Any convention worth its salt is more than one day long. Pro tip: if you go to a convention and it is only one day, that convention sucks. You better get out of it, because conventions are only worth your time and attention if there is a sleepover portion to the occasion. I am assuming this is well-known axiom is why CARS+ (The California Association of Resource Specialists) chooses to put together a two-conference; otherwise people would automatically know what a stinker it is.
Day two of the CARS+ convention was set to go off the same way day one did. The first convention session was at 8:30 am, and the bad taste leftover from yesterday was enough to make one really consider skipping a session (or two) altogether.
But then something totally unexpected happened: the conference got interesting. During lunch (another chicken dish that was not nearly as satisfying as the previous day’s stuffed counterpart) the conference’s keynote was delivered. Hank Smith is both an educator and a parent. His son Ian – who was also in attendance – is autistic. Hank began by talking about his experience. He seemed pretty uncomfortable, but his speech was visceral and affecting – it put the whole conference in perspective. After a day and a half of listening to people’s inane arguments, it was refreshing to be reminded of the realities of the special education field. The complaints are not the important thing; the kids are what matter.
And when Ian himself came on stage it was very cool. By now, by his early 20s, Ian is relatively high functioning, but it took so much time and effort to get him there. His and Hank’s journey was truly inspiring (and hopefully Hank’s draft-stage memoir gets published soon). My own experience with students in special education is mostly limited to learning disabilities and moderate autism, so it was enlightening to see where it can all lead on a greater scale of difficulty. Ian seems to have a great quality of life, though the difficulty never ends. Luckily the young man has found escape in the form of math and yo-yo (at which he is quite amazing).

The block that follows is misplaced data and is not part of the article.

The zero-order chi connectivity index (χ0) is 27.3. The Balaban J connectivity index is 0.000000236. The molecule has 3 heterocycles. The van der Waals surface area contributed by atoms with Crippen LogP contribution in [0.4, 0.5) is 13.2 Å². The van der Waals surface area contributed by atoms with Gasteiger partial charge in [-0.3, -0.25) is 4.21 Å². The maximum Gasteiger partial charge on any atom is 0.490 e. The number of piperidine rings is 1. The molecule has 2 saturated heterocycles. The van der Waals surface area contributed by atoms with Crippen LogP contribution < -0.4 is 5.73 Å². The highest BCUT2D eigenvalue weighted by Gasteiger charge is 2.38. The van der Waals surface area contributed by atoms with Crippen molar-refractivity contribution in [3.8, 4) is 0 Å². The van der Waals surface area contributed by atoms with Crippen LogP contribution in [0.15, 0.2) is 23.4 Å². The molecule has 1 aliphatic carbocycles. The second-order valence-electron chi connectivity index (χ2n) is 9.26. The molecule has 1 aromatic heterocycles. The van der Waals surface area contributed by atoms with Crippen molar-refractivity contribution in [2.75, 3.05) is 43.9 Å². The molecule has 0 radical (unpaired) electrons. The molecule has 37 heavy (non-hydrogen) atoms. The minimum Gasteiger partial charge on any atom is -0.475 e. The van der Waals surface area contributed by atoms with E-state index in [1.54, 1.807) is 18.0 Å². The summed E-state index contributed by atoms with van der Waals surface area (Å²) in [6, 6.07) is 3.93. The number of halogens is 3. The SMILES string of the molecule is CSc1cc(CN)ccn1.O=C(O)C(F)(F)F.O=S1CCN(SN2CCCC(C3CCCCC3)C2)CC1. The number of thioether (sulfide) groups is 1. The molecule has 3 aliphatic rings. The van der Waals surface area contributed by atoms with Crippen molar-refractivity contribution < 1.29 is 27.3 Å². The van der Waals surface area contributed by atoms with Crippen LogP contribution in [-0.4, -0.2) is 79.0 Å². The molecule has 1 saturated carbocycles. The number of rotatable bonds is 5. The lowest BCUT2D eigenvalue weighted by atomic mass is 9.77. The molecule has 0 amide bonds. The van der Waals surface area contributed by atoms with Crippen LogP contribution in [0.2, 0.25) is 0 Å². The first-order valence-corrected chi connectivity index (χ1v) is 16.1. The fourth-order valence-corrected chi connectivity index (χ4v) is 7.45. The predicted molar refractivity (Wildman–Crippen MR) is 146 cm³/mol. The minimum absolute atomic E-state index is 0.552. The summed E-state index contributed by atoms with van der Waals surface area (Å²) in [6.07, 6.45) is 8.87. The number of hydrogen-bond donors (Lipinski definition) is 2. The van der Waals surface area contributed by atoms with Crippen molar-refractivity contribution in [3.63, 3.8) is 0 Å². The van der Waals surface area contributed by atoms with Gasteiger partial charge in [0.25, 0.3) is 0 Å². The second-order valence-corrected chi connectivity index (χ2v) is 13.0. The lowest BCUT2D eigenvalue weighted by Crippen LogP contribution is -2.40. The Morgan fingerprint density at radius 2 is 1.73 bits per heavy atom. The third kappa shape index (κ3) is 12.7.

Hank and Ian’s keynote was followed by a question and answer session. Of course, the complainers can’t help making it about themselves in such moments, but even when faced with impossible questions (and nonsensical questions) Ian handled himself with aplomb.
For the most part, my reaction to CARS+ can be summarized by the picture above: my companion Mr. Smith (an alias) and I have our backs to the camera in a metaphorical moment of rejection (making it all the more ironic that some idiot chose to include this picture in the lunchtime slide show – you can’t even see our beautiful faces) But then you meet a kid like Ian, who is proof that with enough effort and care this whole system can work, and I think that evidence is exactly what I went searching for in Irvine. Good on you CARS+, pulling off the last-second goal.